People exaggerate their proximity to death. "But I was just in Pittsburgh last spring!" I'm not sure why. To scrape up a frisson of excitement, I suppose. Or to feel significant, and turn attention back to themselves. Those sound right.
So I want to be careful when describing what happened Monday. There had been a big storm the night before, as you remember, heavy snow, high winds, flights cancelled, power lines snapping.
Monday morning, 6 a.m., my thoughts focused on firing up my mighty Ariens snow thrower, the pride of Wisconsin, a crouching orange beast with a light and its own little shovel, that had waited all spring, summer and fall under a tarp in my garage.
But my wife counseled that 6:30 a.m. is too early. People are sleeping. Why not walk the dog first? This seemed a shirking of my snowblowing responsibilities—I could have our block clear in a jiffy!—but I yielded to her good sense, and leashed our dog, Kitty.
Outside the front door, I thought I would address our front steps—easy to shovel before you trample down the snow—and Kitty went bolting off to a corner of our yard after a squirrel, which scampered up a walnut tree. That usually keeps the dog—whose brain is about the size of a walnut—occupied, standing on her hind legs, and looking up the trunk, waiting for the squirrel to come back down and be friendly.
I finished the front steps, scrapping away the dense, wet snow. I might have had less than a minute to live, depending on what I did next. I headed toward Kitty, but rather than wait for me, she bolted off toward the street. My neighbor, Bill, was walking toward us, heading for the train. He snagged her leash.
Normally I wouldn't engage in conversation—Bill has those trains timed to the second. But as I took the leash, he said something about the snowblower, or maybe I said something. I explained my wife had held me back, and asked if he wanted me to clear his walk. He said no, his high schooler was asleep, and he'd do it. I was standing at the foot of my driveway, just beyond a line of six 70-year-old, 50-foot-tall evergreen trees. Bill and I were maybe 15 feet apart, me on the sidewalk, he in the street.
There was a noise, a kind of piny rending. I looked to the left, and the trunk of the tree was moving.
"Step back! Step back!" I yelled, looking around for Kitty, who was leading the charge away.
When I turned back, the tree was across the street, spanning it like a bridge, blocking my view of Bill.
"Are you OK?" I said.
He was OK. Not a scratch. The tree fell between us.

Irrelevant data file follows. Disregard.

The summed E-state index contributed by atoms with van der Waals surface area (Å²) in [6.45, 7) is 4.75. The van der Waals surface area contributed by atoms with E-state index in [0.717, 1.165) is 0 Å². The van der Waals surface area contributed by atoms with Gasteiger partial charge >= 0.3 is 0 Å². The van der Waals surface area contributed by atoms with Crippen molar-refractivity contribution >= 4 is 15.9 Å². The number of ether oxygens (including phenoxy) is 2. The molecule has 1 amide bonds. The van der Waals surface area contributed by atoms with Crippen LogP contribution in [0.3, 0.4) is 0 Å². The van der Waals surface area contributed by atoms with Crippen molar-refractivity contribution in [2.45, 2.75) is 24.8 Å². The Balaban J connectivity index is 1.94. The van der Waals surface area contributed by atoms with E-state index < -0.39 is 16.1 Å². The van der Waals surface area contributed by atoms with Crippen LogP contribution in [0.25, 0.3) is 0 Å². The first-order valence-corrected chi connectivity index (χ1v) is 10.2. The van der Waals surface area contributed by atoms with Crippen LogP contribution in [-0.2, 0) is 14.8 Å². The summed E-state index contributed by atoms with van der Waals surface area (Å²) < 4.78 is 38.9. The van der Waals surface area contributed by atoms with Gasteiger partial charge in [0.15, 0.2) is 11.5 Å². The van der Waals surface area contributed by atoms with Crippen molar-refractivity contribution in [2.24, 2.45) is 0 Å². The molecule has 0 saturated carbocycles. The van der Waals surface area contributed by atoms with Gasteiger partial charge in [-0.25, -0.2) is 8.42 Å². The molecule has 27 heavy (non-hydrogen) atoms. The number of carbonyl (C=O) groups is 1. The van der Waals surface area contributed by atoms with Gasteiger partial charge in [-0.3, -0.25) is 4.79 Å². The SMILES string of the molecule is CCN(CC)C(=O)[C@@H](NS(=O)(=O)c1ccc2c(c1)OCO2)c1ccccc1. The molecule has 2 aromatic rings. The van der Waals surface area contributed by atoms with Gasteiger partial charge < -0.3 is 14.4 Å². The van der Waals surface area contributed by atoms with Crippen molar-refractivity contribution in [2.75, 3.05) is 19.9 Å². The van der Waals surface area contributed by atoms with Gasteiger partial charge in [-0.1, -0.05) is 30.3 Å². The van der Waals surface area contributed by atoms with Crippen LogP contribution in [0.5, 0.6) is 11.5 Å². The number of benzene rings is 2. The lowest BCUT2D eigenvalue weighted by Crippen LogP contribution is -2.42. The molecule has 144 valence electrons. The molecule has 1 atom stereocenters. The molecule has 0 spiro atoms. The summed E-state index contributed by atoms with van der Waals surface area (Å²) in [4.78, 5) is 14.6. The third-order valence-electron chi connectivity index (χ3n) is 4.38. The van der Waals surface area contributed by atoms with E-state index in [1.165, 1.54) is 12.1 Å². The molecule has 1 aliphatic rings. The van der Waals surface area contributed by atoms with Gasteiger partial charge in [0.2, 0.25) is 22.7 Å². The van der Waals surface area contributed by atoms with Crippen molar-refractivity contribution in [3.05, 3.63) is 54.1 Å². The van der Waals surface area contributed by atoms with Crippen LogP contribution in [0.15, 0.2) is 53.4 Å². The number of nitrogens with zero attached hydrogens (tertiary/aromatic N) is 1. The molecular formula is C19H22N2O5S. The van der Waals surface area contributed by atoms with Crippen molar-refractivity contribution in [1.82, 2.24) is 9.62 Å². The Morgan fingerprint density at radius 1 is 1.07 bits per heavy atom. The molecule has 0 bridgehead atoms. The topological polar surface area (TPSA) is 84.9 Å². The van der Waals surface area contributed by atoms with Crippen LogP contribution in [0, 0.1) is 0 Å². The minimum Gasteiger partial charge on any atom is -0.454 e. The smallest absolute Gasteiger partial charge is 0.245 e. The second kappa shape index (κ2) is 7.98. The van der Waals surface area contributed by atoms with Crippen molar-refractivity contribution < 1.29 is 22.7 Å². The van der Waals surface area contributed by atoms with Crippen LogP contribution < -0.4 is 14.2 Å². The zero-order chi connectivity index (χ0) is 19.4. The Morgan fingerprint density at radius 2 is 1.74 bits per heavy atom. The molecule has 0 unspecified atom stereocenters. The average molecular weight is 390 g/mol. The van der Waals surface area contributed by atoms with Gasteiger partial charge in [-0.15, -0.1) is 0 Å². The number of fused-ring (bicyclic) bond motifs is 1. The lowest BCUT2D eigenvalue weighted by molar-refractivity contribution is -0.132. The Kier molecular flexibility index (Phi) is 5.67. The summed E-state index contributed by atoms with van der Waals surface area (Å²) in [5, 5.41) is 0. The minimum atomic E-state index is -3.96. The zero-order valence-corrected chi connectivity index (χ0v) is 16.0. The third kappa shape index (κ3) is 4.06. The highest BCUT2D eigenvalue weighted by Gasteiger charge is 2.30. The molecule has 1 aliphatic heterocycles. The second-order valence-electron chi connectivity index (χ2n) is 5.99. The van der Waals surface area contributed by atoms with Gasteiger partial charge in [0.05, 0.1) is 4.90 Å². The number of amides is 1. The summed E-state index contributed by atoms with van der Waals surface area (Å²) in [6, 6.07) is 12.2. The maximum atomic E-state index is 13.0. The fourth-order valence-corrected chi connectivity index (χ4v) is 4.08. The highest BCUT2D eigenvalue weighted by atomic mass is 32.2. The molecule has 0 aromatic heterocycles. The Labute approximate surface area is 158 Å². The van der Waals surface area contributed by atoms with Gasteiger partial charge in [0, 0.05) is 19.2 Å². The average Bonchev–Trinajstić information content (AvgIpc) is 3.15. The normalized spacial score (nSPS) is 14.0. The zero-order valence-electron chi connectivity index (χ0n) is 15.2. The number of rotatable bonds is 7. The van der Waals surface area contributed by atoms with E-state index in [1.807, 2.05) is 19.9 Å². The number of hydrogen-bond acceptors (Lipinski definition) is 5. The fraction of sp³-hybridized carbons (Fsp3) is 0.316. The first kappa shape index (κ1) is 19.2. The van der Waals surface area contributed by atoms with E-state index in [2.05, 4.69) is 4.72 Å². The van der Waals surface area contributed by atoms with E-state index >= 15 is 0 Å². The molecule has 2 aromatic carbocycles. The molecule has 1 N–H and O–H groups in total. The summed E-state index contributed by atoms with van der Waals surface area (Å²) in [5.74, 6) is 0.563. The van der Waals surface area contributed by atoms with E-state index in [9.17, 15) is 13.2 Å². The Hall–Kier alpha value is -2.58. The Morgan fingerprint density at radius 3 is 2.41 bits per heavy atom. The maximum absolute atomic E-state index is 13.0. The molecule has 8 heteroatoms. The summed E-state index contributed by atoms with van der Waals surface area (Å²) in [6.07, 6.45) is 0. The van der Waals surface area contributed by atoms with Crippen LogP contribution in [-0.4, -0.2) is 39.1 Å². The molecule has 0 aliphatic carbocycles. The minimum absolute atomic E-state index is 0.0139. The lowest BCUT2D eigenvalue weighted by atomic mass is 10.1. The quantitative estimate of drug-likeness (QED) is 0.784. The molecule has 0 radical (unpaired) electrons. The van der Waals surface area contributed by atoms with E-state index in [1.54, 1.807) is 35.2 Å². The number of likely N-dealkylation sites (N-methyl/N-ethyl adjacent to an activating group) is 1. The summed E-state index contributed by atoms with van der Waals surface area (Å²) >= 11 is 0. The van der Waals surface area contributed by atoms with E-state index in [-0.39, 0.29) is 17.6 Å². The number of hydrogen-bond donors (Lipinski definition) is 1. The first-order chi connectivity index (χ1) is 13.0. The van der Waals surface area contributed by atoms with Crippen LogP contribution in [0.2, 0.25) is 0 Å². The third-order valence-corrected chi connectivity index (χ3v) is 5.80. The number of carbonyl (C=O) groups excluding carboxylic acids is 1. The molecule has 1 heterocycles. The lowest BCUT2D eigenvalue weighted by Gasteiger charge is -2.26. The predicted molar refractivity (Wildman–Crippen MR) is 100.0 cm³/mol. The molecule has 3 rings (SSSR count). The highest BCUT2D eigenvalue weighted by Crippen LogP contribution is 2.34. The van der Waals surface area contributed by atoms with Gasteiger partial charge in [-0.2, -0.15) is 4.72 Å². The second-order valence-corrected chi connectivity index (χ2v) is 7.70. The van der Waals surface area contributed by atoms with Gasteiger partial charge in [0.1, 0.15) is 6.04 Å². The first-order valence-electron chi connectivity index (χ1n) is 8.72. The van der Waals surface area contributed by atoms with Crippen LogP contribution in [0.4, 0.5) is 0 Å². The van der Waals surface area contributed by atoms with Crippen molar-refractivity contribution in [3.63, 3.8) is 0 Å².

Causes of death are in the news; the American life span is shrinking for the first time in nearly a century, thanks to suicide and the opioid epidemic. Overdose is the leading cause of death for those under 55.
Where does being killed by a tree fit in?
I searched for stats and couldn't find any, but did find Prof. Thomas W. Schmidlin of Kent State University, who spent his career analyzing windstorms and their fatalities, and studied trees as a cause of death.
"That's why we did the research, 10 years ago," he said. "I was curious and couldn't find it."
They crunched data from 1995 to 2007 and came up with 407 fatalities over 13 years from "wind-related tree failure."
"It's not a big number, compared to all other risks we face in our daily lives," he said. "But it is important."
I sure think so, now. Though my brush with the Pale Rider was due to ice, not wind.
"We did look at that, yes," said Schmidlin. "We found 14 people - one a year - killed by a tree branch or whole tree overburdened by snow or ice."
Very rare, but it does happen. Schmidlin mentioned Molly Glynn, the actress killed in Winnetka in 2014 when a tree limb blew down and struck her while she was bicycling.
"The map of where these deaths occur from fallen trees are the intersection of where people and trees are," he said. "You don't see many deaths in the Great Plains, or the Rocky Mountains. All the fatalities are from Chicago and Houston eastward and in the Pacific Northwest. A lot of people and a lot of trees."
Here's the odd thing. My heart never raced. I was never scared. In the days since, a certain happy-not-to-be-dead sense has lingered. I can't help but think of all the places where I've been worried about my safety, from the waterfront of Naples to the Cite Soleil slum in Port-au-Prince. The times I screwed up my courage to head into a CHA housing project or joined a sandbag line trying to hold back the rising Mississippi. Every time I thought, "Oh, this is dangerous." And the closest I come to buying the ranch in my life is on an ordinary Monday morning, walking the dog in front of my house on a quiet street in a quiet suburb.
Well, that's life for you. Avoid those opioids. Trees, you're safe from. Unless you're that one person a year whose number comes up. Then you're not.